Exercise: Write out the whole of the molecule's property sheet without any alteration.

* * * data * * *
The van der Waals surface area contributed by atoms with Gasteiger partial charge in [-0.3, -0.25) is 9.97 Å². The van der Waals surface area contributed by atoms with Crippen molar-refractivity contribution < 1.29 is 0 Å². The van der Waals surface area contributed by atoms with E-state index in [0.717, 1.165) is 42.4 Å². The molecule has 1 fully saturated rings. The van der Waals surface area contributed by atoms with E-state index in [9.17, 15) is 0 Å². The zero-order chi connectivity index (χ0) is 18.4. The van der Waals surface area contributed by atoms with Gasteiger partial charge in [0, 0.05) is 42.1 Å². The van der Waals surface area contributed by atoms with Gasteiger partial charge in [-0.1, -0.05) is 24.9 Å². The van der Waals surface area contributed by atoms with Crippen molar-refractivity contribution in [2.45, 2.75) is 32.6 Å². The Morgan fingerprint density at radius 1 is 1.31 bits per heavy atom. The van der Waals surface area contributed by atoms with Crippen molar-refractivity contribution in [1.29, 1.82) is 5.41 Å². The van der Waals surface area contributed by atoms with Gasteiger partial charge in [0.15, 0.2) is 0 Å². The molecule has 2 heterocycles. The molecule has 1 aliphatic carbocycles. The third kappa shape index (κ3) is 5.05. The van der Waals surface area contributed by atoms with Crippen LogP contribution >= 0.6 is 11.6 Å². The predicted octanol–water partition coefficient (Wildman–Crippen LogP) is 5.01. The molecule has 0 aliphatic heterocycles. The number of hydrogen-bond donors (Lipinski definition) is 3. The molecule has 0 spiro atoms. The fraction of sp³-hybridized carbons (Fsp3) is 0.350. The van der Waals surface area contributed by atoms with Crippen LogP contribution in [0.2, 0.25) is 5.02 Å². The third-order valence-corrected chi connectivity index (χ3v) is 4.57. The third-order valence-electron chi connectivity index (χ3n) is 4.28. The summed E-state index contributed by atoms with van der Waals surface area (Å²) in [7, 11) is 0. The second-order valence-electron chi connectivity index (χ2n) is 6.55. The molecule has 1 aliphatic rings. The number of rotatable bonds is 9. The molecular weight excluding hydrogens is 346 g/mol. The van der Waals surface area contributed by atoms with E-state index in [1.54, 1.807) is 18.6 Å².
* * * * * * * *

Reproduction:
The van der Waals surface area contributed by atoms with Gasteiger partial charge in [-0.3, -0.25) is 9.97 Å². The van der Waals surface area contributed by atoms with Crippen molar-refractivity contribution < 1.29 is 0 Å². The van der Waals surface area contributed by atoms with E-state index in [0.717, 1.165) is 42.4 Å². The molecule has 1 fully saturated rings. The van der Waals surface area contributed by atoms with E-state index in [9.17, 15) is 0 Å². The zero-order chi connectivity index (χ0) is 18.4. The van der Waals surface area contributed by atoms with Gasteiger partial charge in [0, 0.05) is 42.1 Å². The van der Waals surface area contributed by atoms with Gasteiger partial charge in [-0.1, -0.05) is 24.9 Å². The van der Waals surface area contributed by atoms with Crippen molar-refractivity contribution in [2.45, 2.75) is 32.6 Å². The Morgan fingerprint density at radius 1 is 1.31 bits per heavy atom. The van der Waals surface area contributed by atoms with Crippen molar-refractivity contribution in [1.29, 1.82) is 5.41 Å². The van der Waals surface area contributed by atoms with Gasteiger partial charge in [0.15, 0.2) is 0 Å². The molecule has 2 heterocycles. The molecule has 1 aliphatic carbocycles. The third kappa shape index (κ3) is 5.05. The van der Waals surface area contributed by atoms with Crippen LogP contribution >= 0.6 is 11.6 Å². The predicted octanol–water partition coefficient (Wildman–Crippen LogP) is 5.01. The molecule has 0 aliphatic heterocycles. The number of hydrogen-bond donors (Lipinski definition) is 3. The molecule has 0 spiro atoms. The fraction of sp³-hybridized carbons (Fsp3) is 0.350. The van der Waals surface area contributed by atoms with Crippen LogP contribution in [0.2, 0.25) is 5.02 Å². The third-order valence-corrected chi connectivity index (χ3v) is 4.57. The third-order valence-electron chi connectivity index (χ3n) is 4.28. The summed E-state index contributed by atoms with van der Waals surface area (Å²) in [7, 11) is 0. The second-order valence-electron chi connectivity index (χ2n) is 6.55. The molecule has 1 aliphatic rings. The number of rotatable bonds is 9. The molecular weight excluding hydrogens is 346 g/mol. The van der Waals surface area contributed by atoms with E-state index in [1.54, 1.807) is 18.6 Å².